'Falsified Addresses' KO PS 114 Students
More than 25 students of Public School 114 in Belle Harbor, some who have been in the school since kindergarten, have been removed from the school by Principal Stephen Grill because they were found to have "falsified addresses" and actually lived outside the school's attendance zone, District Superintendent Rita Giaramita told The Wave this week.
"We found several families that could not verify that their students actually live in the school's zone," Giaramita said. "Chancellor's Regulations require that those students be discharged from the school and registered in the schools they belong in."
While the superintendent said that she "could not remember" the exact number of students involved, she said that it was "more than 25 and less than 50."
"There were about 25 families involved and some had more than one student in the school illegally," she added.
Neither Giaramita nor a Department of Education source could say how the families were slated for investigation, but the address verification was done by a new and relatively unknown office called the Office of Student Placement, Youth and Family Support Services (SPYSS).
According to Giaramita, attendance teachers attached to that office visited homes where it was suspected that an out-of-zone student was listed as living.
"We went to homes, spoke to neighbors, asked adults in the home to show us where the child sleeps, where the child lives," she said. "We had to verify whether or not the child lives in that house."
One parent who went through the process and asked to remain anonymous because her child is still in the school, said that she believed that the process is unconstitutional.
"How can they demand to come into your home, to look around at your personal property without some sort of warrant," the parent asked.
A source familiar with the process, who did not want to be identified, said that department officials do not enter a home unless they are given permission to do so by the parent.
"They do not go into a home without that permission," the source said.
The parent, however, told The Wave that there was an implicit threat that if the two officials who came to her door were not allowed to enter her home, her child would be automatically removed from the school.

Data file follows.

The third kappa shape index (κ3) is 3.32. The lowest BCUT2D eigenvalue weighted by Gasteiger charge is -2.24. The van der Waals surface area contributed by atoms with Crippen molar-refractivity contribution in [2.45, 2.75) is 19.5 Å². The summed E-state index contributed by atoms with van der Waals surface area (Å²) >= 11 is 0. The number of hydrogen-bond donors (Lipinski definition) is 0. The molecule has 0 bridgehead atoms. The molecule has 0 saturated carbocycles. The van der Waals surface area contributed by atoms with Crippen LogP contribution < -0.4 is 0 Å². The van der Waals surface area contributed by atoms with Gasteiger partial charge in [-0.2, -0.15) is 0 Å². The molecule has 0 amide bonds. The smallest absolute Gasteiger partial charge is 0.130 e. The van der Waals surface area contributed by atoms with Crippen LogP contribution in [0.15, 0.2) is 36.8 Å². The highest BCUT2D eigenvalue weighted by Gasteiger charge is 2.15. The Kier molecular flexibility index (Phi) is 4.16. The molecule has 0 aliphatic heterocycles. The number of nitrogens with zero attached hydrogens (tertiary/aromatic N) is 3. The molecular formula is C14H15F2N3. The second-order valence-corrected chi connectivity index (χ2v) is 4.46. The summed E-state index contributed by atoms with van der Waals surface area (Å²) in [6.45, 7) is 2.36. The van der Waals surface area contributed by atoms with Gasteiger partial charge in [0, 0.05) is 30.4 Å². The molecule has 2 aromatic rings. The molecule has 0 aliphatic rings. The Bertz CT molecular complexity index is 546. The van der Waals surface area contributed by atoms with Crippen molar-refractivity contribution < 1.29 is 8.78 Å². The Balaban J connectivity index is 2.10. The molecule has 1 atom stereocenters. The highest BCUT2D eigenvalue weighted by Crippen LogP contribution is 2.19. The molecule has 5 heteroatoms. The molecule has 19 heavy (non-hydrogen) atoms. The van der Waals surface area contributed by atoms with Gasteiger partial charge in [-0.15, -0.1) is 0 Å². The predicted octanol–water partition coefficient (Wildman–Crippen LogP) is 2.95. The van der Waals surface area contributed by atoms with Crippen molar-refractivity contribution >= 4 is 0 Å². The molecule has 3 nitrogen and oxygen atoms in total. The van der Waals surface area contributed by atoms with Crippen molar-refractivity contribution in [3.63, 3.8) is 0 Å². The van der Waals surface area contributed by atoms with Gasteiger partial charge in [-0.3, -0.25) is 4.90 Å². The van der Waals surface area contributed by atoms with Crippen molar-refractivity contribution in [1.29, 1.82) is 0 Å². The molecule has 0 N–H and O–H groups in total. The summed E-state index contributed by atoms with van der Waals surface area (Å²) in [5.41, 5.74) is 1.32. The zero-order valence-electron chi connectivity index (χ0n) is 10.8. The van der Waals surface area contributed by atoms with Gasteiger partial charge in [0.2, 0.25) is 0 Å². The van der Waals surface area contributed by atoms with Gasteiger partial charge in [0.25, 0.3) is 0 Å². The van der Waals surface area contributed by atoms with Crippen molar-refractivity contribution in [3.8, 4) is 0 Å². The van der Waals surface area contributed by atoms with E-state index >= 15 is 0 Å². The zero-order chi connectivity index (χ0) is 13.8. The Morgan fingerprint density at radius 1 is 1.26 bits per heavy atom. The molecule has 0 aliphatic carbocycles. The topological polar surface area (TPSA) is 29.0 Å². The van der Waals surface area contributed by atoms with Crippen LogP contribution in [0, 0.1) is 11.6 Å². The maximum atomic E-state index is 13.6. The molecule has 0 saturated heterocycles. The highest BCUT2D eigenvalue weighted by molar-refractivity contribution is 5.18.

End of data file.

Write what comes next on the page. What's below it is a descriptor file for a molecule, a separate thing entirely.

School regulations are clear on the issue of removal from a school because of a falsified address.
Regulation A-101 says, "If a student is registered in a school based upon a falsified address, the school must have an attendance teacher conduct an address verification. If the address proves to be false, the principal, upon notification to the parent, may proceed in transferring the student to [his or her] zoned school."
The regulation also sets up a process for appealing the decision to the regional superintendent within ten days of the notification.
Giaramita said that the use of falsified addresses had been around for a while, but that the school now needs the seats because it has become a kindergarten to eighth grade school and because the region wants to bring more special programs and perhaps some special education programs to the school.
And, while the parent who spoke to The Wave understands that she did wrong by falsifying her address so that her child could gain admission to the school, she believes that the families that are being removed from the school are being treated unfairly by the Department of Education.
"Luckily, we made the cut because of our circumstance," she said. "If they made the neighborhood schools such as PS 225 more attractive, a more viable alternative, I would not have had to do this in the first place," she said. "A number of the students who were removed and sent to PS 225 have been in the school for three or four years. It is not fair to the kids to tell them now that they have to go to a new school, make new friends, have new teachers, just because their parents wanted them to have a decent education."